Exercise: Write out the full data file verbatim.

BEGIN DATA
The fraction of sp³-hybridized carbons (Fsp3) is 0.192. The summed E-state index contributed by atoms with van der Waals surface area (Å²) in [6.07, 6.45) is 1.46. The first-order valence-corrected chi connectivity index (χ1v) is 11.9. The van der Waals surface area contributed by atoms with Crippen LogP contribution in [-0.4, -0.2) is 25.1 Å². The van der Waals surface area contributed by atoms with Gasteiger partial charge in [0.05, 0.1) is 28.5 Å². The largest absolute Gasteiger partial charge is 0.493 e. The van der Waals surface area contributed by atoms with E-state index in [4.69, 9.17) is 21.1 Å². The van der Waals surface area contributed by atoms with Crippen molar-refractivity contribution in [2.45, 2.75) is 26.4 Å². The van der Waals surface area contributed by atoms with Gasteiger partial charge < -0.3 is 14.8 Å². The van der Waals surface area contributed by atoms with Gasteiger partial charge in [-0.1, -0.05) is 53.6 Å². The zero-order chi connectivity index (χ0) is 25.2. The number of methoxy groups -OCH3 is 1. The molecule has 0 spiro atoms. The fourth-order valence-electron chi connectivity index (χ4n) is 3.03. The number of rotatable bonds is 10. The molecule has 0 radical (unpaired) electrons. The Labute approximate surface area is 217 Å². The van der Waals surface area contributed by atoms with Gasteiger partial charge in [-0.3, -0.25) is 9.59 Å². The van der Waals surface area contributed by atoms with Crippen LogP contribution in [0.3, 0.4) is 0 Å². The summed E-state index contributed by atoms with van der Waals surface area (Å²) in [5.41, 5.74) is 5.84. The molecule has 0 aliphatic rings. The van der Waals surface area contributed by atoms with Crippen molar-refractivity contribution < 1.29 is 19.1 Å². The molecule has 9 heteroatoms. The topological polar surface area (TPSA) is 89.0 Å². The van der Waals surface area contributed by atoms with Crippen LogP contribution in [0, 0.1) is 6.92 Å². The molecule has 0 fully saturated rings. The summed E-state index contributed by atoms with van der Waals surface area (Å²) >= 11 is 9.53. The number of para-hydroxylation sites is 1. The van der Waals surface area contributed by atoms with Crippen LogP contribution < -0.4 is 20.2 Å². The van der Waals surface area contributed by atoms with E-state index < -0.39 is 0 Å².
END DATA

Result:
The fraction of sp³-hybridized carbons (Fsp3) is 0.192. The summed E-state index contributed by atoms with van der Waals surface area (Å²) in [6.07, 6.45) is 1.46. The first-order valence-corrected chi connectivity index (χ1v) is 11.9. The van der Waals surface area contributed by atoms with Crippen LogP contribution in [-0.4, -0.2) is 25.1 Å². The van der Waals surface area contributed by atoms with Gasteiger partial charge in [0.05, 0.1) is 28.5 Å². The largest absolute Gasteiger partial charge is 0.493 e. The van der Waals surface area contributed by atoms with E-state index in [4.69, 9.17) is 21.1 Å². The van der Waals surface area contributed by atoms with Crippen molar-refractivity contribution in [2.45, 2.75) is 26.4 Å². The van der Waals surface area contributed by atoms with Gasteiger partial charge < -0.3 is 14.8 Å². The van der Waals surface area contributed by atoms with Gasteiger partial charge in [-0.1, -0.05) is 53.6 Å². The zero-order chi connectivity index (χ0) is 25.2. The number of methoxy groups -OCH3 is 1. The molecule has 0 spiro atoms. The fourth-order valence-electron chi connectivity index (χ4n) is 3.03. The number of rotatable bonds is 10. The molecule has 0 radical (unpaired) electrons. The Labute approximate surface area is 217 Å². The van der Waals surface area contributed by atoms with Gasteiger partial charge in [-0.3, -0.25) is 9.59 Å². The van der Waals surface area contributed by atoms with Crippen LogP contribution in [0.3, 0.4) is 0 Å². The summed E-state index contributed by atoms with van der Waals surface area (Å²) in [5.41, 5.74) is 5.84. The molecule has 0 aliphatic rings. The van der Waals surface area contributed by atoms with Crippen molar-refractivity contribution < 1.29 is 19.1 Å². The molecule has 9 heteroatoms. The topological polar surface area (TPSA) is 89.0 Å². The van der Waals surface area contributed by atoms with Crippen LogP contribution in [0, 0.1) is 6.92 Å². The molecule has 0 fully saturated rings. The summed E-state index contributed by atoms with van der Waals surface area (Å²) >= 11 is 9.53. The number of para-hydroxylation sites is 1. The van der Waals surface area contributed by atoms with Crippen LogP contribution < -0.4 is 20.2 Å². The van der Waals surface area contributed by atoms with E-state index < -0.39 is 0 Å².